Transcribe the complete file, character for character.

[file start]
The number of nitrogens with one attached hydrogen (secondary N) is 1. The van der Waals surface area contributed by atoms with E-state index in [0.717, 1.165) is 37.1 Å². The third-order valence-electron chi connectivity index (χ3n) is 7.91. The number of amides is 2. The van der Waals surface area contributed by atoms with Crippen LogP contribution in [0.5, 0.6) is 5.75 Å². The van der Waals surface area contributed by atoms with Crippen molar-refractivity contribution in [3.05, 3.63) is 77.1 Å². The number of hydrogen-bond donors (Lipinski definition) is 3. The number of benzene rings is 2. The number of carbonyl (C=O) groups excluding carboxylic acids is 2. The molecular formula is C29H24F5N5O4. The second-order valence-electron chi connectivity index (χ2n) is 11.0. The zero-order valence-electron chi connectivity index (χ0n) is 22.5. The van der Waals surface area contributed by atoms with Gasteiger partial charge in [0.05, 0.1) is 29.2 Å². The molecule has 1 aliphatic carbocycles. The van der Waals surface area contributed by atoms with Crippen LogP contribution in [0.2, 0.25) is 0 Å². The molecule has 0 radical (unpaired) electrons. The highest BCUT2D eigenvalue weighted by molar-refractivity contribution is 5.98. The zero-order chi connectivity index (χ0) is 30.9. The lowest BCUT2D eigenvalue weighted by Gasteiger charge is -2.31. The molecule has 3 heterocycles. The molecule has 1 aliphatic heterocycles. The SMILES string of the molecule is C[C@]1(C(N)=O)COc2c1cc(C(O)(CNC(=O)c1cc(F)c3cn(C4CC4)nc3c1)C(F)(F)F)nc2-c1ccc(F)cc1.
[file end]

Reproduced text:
The number of nitrogens with one attached hydrogen (secondary N) is 1. The van der Waals surface area contributed by atoms with E-state index in [0.717, 1.165) is 37.1 Å². The third-order valence-electron chi connectivity index (χ3n) is 7.91. The number of amides is 2. The van der Waals surface area contributed by atoms with Crippen LogP contribution in [0.5, 0.6) is 5.75 Å². The van der Waals surface area contributed by atoms with Crippen molar-refractivity contribution in [3.05, 3.63) is 77.1 Å². The number of hydrogen-bond donors (Lipinski definition) is 3. The number of benzene rings is 2. The number of carbonyl (C=O) groups excluding carboxylic acids is 2. The molecular formula is C29H24F5N5O4. The second-order valence-electron chi connectivity index (χ2n) is 11.0. The zero-order valence-electron chi connectivity index (χ0n) is 22.5. The van der Waals surface area contributed by atoms with Gasteiger partial charge in [0.05, 0.1) is 29.2 Å². The molecule has 1 aliphatic carbocycles. The van der Waals surface area contributed by atoms with Crippen LogP contribution in [0.2, 0.25) is 0 Å². The molecule has 0 radical (unpaired) electrons. The highest BCUT2D eigenvalue weighted by molar-refractivity contribution is 5.98. The zero-order chi connectivity index (χ0) is 30.9. The lowest BCUT2D eigenvalue weighted by Gasteiger charge is -2.31. The molecule has 3 heterocycles. The molecule has 1 aliphatic heterocycles. The SMILES string of the molecule is C[C@]1(C(N)=O)COc2c1cc(C(O)(CNC(=O)c1cc(F)c3cn(C4CC4)nc3c1)C(F)(F)F)nc2-c1ccc(F)cc1.